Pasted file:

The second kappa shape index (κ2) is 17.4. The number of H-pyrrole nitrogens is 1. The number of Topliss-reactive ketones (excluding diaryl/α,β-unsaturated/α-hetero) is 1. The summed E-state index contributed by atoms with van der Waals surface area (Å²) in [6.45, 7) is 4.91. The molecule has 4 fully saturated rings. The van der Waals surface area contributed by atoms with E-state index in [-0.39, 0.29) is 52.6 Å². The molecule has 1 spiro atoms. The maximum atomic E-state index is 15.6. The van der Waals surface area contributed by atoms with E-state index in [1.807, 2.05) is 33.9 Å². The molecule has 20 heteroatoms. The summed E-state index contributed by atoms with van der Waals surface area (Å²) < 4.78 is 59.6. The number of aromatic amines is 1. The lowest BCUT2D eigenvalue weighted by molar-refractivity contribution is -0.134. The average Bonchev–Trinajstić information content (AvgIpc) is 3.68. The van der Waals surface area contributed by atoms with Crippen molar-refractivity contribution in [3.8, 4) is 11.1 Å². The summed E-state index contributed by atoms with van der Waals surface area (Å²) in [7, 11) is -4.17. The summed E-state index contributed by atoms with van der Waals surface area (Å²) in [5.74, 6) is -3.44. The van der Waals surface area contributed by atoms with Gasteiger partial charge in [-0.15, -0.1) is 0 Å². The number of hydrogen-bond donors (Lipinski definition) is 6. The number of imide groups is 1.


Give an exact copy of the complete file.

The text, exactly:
The second kappa shape index (κ2) is 17.4. The number of H-pyrrole nitrogens is 1. The number of Topliss-reactive ketones (excluding diaryl/α,β-unsaturated/α-hetero) is 1. The summed E-state index contributed by atoms with van der Waals surface area (Å²) in [6.45, 7) is 4.91. The molecule has 4 fully saturated rings. The van der Waals surface area contributed by atoms with E-state index in [-0.39, 0.29) is 52.6 Å². The molecule has 1 spiro atoms. The maximum atomic E-state index is 15.6. The van der Waals surface area contributed by atoms with E-state index in [1.807, 2.05) is 33.9 Å². The molecule has 20 heteroatoms. The summed E-state index contributed by atoms with van der Waals surface area (Å²) < 4.78 is 59.6. The number of aromatic amines is 1. The lowest BCUT2D eigenvalue weighted by molar-refractivity contribution is -0.134. The average Bonchev–Trinajstić information content (AvgIpc) is 3.68. The van der Waals surface area contributed by atoms with Crippen molar-refractivity contribution in [3.8, 4) is 11.1 Å². The summed E-state index contributed by atoms with van der Waals surface area (Å²) in [7, 11) is -4.17. The summed E-state index contributed by atoms with van der Waals surface area (Å²) in [5.74, 6) is -3.44. The van der Waals surface area contributed by atoms with Gasteiger partial charge in [-0.15, -0.1) is 0 Å². The number of hydrogen-bond donors (Lipinski definition) is 6. The number of imide groups is 1.